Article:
Yoga for persistent fatigue in breast cancer survivors
A randomized controlled trial
Article first published online: 16 DEC 2011
Copyright © 2011 American Cancer Society
Volume 118, Issue 15, pages 3766–3775, 1 August 2012
How to Cite
Bower, J. E., Garet, D., Sternlieb, B., Ganz, P. A., Irwin, M. R., Olmstead, R. and Greendale, G. (2012), Yoga for persistent fatigue in breast cancer survivors. Cancer, 118: 3766–3775. doi: 10.1002/cncr.26702
- Issue published online: 20 JUL 2012
- Article first published online: 16 DEC 2011
- Manuscript Accepted: 17 OCT 2011
- Manuscript Revised: 14 OCT 2011
- Manuscript Received: 9 SEP 2011
- breast cancer;
- randomized controlled trial;
Cancer-related fatigue afflicts up to 33% of breast cancer survivors, yet there are no empirically validated treatments for this symptom.
The authors conducted a 2-group randomized controlled trial to determine the feasibility and efficacy of an Iyengar yoga intervention for breast cancer survivors with persistent post-treatment fatigue. Participants were breast cancer survivors who had completed cancer treatments (other than endocrine therapy) at least 6 months before enrollment, reported significant cancer-related fatigue, and had no other medical conditions that would account for fatigue symptoms or interfere with yoga practice. Block randomization was used to assign participants to a 12-week, Iyengar-based yoga intervention or to 12 weeks of health education (control). The primary outcome was change in fatigue measured at baseline, immediately post-treatment, and 3 months after treatment completion. Additional outcomes included changes in vigor, depressive symptoms, sleep, perceived stress, and physical performance. Intent-to-treat analyses were conducted with all randomized participants using linear mixed models.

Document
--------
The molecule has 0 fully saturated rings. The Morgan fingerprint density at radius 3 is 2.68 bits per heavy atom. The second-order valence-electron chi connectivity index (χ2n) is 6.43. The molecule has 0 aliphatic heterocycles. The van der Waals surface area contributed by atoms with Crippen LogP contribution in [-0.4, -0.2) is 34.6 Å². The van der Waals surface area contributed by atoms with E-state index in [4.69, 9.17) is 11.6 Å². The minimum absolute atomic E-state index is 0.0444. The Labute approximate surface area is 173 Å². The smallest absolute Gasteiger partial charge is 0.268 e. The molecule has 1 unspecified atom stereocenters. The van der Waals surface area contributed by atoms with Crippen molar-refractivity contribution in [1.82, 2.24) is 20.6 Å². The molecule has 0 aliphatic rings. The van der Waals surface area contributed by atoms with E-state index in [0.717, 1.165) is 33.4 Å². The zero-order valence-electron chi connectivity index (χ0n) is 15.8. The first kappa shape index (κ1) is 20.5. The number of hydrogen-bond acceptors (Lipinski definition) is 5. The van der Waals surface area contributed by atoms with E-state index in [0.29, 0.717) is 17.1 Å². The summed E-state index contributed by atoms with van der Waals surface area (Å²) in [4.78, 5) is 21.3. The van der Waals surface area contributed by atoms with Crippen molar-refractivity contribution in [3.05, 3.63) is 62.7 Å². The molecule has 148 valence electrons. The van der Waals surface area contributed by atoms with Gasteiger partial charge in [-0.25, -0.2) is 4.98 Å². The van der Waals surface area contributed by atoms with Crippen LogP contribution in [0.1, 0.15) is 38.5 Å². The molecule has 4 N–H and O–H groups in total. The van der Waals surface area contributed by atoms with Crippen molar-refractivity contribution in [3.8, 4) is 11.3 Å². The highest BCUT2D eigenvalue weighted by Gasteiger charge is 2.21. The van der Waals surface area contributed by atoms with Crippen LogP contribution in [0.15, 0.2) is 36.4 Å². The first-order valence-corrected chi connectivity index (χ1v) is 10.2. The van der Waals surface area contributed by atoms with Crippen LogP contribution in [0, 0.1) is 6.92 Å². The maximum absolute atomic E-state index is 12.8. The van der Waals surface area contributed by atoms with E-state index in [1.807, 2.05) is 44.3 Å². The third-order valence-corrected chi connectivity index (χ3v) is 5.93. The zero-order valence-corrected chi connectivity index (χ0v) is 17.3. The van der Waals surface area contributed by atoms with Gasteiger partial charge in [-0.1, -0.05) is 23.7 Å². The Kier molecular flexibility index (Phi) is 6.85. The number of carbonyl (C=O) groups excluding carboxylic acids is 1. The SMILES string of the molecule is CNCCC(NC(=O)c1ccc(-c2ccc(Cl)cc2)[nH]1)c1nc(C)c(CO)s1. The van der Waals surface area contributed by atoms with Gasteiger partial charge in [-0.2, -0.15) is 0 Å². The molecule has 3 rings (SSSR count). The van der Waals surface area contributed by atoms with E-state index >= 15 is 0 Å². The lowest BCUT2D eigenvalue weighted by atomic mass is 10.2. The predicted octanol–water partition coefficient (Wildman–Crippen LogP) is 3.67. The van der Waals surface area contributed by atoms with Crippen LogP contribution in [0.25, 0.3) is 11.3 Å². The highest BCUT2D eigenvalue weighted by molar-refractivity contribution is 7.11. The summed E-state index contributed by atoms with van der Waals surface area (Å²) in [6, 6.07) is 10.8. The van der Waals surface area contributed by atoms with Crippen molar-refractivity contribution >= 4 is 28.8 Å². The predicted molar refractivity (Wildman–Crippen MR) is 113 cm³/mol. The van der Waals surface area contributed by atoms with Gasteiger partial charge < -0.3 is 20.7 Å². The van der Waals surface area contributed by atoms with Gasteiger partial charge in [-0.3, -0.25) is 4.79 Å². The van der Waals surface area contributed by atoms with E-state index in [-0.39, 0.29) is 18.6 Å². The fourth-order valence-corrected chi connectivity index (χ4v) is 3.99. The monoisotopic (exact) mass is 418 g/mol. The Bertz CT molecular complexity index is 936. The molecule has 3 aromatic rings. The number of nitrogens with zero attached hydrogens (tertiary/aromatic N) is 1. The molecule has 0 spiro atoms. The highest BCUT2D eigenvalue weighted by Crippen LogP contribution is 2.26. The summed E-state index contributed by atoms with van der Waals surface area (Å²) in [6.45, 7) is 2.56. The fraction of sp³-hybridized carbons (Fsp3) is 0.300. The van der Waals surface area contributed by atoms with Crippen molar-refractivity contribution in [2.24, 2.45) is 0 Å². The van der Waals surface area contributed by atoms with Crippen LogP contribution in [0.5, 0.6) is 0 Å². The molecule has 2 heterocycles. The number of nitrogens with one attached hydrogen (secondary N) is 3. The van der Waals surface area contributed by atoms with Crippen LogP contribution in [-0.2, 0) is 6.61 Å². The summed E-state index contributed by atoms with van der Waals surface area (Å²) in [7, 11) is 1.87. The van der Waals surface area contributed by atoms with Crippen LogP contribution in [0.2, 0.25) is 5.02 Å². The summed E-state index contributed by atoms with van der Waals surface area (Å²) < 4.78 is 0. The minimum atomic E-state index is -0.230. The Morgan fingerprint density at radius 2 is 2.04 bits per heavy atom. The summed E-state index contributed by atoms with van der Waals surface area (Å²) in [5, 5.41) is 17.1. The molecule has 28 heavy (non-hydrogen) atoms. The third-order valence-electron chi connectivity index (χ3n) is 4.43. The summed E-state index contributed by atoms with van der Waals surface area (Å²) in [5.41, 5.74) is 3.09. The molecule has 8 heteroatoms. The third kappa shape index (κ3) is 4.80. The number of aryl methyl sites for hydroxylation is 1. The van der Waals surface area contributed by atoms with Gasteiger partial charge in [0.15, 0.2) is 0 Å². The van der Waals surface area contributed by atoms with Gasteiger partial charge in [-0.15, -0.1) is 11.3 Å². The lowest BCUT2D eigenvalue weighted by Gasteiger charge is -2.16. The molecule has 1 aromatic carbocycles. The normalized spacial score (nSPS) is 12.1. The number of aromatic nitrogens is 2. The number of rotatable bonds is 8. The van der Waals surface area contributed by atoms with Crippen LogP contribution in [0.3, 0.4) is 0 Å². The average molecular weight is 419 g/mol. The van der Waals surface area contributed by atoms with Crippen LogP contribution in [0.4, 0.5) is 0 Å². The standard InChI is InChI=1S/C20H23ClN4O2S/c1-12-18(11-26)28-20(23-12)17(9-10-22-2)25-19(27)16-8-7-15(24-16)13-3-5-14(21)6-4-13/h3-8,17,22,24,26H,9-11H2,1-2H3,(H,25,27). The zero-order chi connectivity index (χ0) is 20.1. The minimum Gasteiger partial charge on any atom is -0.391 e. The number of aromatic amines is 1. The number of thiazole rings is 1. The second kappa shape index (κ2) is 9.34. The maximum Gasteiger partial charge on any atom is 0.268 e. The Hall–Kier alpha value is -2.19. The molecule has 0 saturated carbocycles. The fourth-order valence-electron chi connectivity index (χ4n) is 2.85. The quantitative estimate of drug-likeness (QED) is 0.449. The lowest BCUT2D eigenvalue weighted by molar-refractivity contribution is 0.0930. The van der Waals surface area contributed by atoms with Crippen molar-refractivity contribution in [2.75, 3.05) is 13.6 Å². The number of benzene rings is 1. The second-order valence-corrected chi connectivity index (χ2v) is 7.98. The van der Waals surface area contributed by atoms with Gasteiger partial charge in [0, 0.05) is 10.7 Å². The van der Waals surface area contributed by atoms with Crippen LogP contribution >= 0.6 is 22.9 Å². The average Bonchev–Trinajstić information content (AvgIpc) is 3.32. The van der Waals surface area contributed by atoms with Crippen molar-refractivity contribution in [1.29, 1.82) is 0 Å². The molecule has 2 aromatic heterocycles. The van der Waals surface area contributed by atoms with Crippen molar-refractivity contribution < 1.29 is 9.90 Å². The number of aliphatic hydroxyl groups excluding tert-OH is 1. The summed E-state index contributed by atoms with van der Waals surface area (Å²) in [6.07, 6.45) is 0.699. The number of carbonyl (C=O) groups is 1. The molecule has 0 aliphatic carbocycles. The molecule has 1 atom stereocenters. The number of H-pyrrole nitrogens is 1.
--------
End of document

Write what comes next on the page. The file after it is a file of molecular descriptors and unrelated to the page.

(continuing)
Thirty-one women were randomly assigned to yoga (n = 16) or health education (n = 15). Fatigue severity declined significantly from baseline to post-treatment and over a 3-month follow-up in the yoga group relative to controls (P = .032). In addition, the yoga group had significant increases in vigor relative to controls (P = .011). Both groups had positive changes in depressive symptoms and perceived stress (P < .05). No significant changes in sleep or physical performance were observed.
A targeted yoga intervention led to significant improvements in fatigue and vigor among breast cancer survivors with persistent fatigue symptoms. Cancer 2012. © 2011 American Cancer Society.